I now find resorts more fun out of season. Civilized tourists are as rare as an intelligent Hollywood movie, so local talent will do nicely, and to hell with the vulgar jet set. Gstaad is perfect in June and July, March and April, as are St. Moritz, the Ionian Islands, and Patmos, my next destination. Once upon a time the French Riviera was a must, but now it’s a sweaty hellhole, a shabby place for not-so-sunny people.
Although I spent my youth on the Riviera, I was 2 going on 3 years old in 1939—the time I would have chosen to be an adult had I been given the choice. Old hands used to tell me about that summer, the gayest (in the old sense of the word) on record. Back then Monte Carlo was still Ruritania-by-the-sea, and whispers from late revelers about columns of troops between Cannes and Monaco had replaced the latest gossip. Even better were the tales of German spies being put ashore from submarines at Cap Martin and showing up at the casino in dinner jackets. But nothing could put a damper on the fevered atmosphere of fun by people anxious to have a final fling before the imminent war broke out. On the day in August when the Soviet-Nazi pact was announced, pandemonium broke out on the Riviera. Hotels and villas emptied in hours. Officers and men on leave left within a half hour. The main Monaco casino struggled on, but most of the croupiers, as Frenchmen, were called to join their units. An international tennis tournament was canceled, as were the boat races. The high-class tarts who usually ran with the high-stakes gamblers gathered at the Hotel de Paris and consoled each other. Monte Carlo had never experienced this before, a townful of hookers and a few very rich but very old men and nothing else. Everything shut down; then came May 1940, and hectic attempts were made by Brits to leave the coast via Monte, including Somerset Maugham, and some ultimately reached England.
The ax fell when Italy declared war on a rapidly collapsing France and the Italians walked from their border into Monaco. Even worse was the embarrassment when the Italian troops were cheered to the rafters from the Italians of Monaco. After a temporary shutdown the casino reopened and posted unprecedented profits as rich French Jews and other refugees reached the principality once Prince Louis declared Monaco a neutral sovereign state. This suited everyone, including the eventual occupying German army surrounding Monaco.
Twelve years after the end of the war I walked down to the Old Beach hotel and the Sporting Club with a gentleman who owned them, a certain Aristotle Socrates Onassis. He knew my dad and was nice to young Taki. Onassis became a household word during the early ’50s when he “bought” Monte Carlo. Actually what he did was become majority stockholder of the SBM, the company that controls the Monaco casino and its biggest hotels. Onassis wanted to keep Monte Carlo a tiny island of old-fashioned charm, but the ruling prince Rainier wanted a Las Vegas by the Med. Rainier, who looked just like any concierge in his principality, won by issuing more stock and turning the golden Greek into a minority holder. The result seventy years later is the Grimaldis are among the richest families around, and Monte Carlo is an overbuilt, overcrowded cement hell out of a Hieronymus Bosch painting.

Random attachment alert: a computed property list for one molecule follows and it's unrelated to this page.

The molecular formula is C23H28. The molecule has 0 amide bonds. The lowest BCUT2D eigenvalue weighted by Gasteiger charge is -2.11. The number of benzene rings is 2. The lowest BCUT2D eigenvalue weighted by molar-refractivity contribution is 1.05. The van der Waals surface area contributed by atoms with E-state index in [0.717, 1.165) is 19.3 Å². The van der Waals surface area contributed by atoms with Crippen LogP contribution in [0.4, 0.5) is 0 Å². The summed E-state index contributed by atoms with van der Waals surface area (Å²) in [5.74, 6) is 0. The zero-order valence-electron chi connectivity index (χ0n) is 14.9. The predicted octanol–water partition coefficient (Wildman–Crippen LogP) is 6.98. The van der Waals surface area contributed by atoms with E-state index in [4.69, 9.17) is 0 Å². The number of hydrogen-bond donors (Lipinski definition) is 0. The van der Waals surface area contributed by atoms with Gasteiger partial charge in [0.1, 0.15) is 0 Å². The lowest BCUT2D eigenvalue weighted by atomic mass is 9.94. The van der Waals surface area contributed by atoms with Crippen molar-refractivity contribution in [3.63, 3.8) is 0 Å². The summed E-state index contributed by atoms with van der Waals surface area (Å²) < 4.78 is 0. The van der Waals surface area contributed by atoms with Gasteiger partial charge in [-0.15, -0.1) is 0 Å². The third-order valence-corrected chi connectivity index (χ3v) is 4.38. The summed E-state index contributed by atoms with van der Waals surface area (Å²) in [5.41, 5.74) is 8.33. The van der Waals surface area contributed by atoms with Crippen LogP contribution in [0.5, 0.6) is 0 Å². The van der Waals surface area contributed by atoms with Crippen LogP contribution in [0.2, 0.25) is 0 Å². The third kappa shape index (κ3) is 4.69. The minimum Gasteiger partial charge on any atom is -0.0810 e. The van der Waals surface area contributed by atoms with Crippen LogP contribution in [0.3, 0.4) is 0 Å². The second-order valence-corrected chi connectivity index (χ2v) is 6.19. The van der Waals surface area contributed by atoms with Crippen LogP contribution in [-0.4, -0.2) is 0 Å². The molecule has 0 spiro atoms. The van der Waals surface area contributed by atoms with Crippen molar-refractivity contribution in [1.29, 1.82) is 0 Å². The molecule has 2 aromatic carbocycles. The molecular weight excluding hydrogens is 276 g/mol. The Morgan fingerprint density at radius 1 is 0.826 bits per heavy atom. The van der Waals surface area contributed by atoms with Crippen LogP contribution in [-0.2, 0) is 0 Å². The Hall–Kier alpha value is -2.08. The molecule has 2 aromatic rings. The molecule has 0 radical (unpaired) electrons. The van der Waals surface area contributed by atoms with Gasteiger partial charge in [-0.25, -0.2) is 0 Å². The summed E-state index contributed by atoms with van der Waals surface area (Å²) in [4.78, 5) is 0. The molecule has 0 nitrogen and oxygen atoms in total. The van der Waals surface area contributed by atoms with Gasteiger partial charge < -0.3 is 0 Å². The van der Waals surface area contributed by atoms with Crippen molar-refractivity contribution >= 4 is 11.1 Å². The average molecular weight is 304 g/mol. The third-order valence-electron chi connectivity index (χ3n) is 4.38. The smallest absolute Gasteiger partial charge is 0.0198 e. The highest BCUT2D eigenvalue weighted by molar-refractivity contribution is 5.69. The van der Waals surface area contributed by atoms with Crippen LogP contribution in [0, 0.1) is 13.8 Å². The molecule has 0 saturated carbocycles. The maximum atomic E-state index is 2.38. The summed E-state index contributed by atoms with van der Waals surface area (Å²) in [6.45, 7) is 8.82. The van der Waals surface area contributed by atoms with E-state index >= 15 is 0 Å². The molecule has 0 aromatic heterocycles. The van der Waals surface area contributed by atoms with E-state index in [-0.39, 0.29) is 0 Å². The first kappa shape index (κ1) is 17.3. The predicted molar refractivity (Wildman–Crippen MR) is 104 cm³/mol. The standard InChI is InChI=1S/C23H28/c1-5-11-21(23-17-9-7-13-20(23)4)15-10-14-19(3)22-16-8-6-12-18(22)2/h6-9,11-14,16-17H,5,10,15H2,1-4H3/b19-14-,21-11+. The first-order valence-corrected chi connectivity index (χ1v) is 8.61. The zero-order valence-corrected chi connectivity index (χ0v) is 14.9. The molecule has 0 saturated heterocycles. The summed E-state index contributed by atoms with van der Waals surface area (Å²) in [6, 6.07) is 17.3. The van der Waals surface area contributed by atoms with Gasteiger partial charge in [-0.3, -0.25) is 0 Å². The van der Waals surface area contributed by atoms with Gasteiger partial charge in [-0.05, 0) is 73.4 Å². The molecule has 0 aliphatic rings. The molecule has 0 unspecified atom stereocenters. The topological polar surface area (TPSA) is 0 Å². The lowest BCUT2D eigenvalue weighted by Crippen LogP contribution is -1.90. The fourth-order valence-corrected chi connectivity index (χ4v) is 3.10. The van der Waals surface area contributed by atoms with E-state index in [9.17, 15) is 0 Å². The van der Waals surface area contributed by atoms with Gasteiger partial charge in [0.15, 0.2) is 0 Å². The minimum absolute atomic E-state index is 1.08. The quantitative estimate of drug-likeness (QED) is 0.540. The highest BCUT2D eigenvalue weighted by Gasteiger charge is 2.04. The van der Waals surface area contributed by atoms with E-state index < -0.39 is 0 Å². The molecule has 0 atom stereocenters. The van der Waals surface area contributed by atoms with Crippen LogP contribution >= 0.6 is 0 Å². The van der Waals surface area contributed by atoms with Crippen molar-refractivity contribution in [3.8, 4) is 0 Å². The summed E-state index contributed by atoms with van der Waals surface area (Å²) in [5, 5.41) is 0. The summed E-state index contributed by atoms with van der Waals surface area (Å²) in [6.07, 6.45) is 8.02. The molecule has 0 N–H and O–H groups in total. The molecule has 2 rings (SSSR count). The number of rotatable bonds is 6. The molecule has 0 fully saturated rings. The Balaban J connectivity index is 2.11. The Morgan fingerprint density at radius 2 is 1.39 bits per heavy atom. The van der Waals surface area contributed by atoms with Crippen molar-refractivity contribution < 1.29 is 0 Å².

St. Tropez was slow to follow the rest of the Riviera, but even there the unacceptably vulgar have prevailed. Rich Arabs and until this year rich Russians turned the once peaceful fishing village into a nightmare. Super yachts, as those monstrosities and super polluters are called, have turned the main strip of the harbor into a freak show, with masses of sweaty seminude voyeurs ogling fat slobs eating and drinking with their whores on board. Very ugly people own very ugly boats, my old daddy always said, but fortunately he never saw today’s “yacht owners.” Come to think of it, another great man long gone said exactly the same thing, one Gianni Agnelli.
Oh dear, we are getting nostalgic yet again. I’ve just finished Anne De Courcy’s Paris life of Nancy Cunard, and memories of the French capital returned stronger than ever. I’ve read many of De Courcy’s biographies, and this one was as good as any, except that I’ve never been attracted to nymphomaniacs, especially rich, bullying, left-wing nymphos like the Cunard dame. (The degree of difficulty in seduction is very important, at least to me.) What rang my bell was reading about the Noailles. Vicomte and Vicomtesse de Noailles were as upper-crust as it gets, and noted patrons of the arts. Marie Laure de Noailles had the artsiest salon in Paris and was close to Cocteau, Dali, Max Ernst, Man Ray, Picasso, and so on. The Noailles’ palatial house had Dalis, Goyas, and other greats hanging on its walls. This was in the ’20s. Around 1965, I was invited to the Noailles’ by Raoul Levy, the man who discovered Brigitte Bardot and was after young Taki. (I don’t swing that way so he was slightly disappointed.) But I met Marie Laure and enjoyed myself speaking with her. A crushed automobile by Cesar was in the entrance hall. (Levy committed suicide later on, but not because of young Taki.)
And so it goes. Memories of grand times in grand places that are no longer fun.
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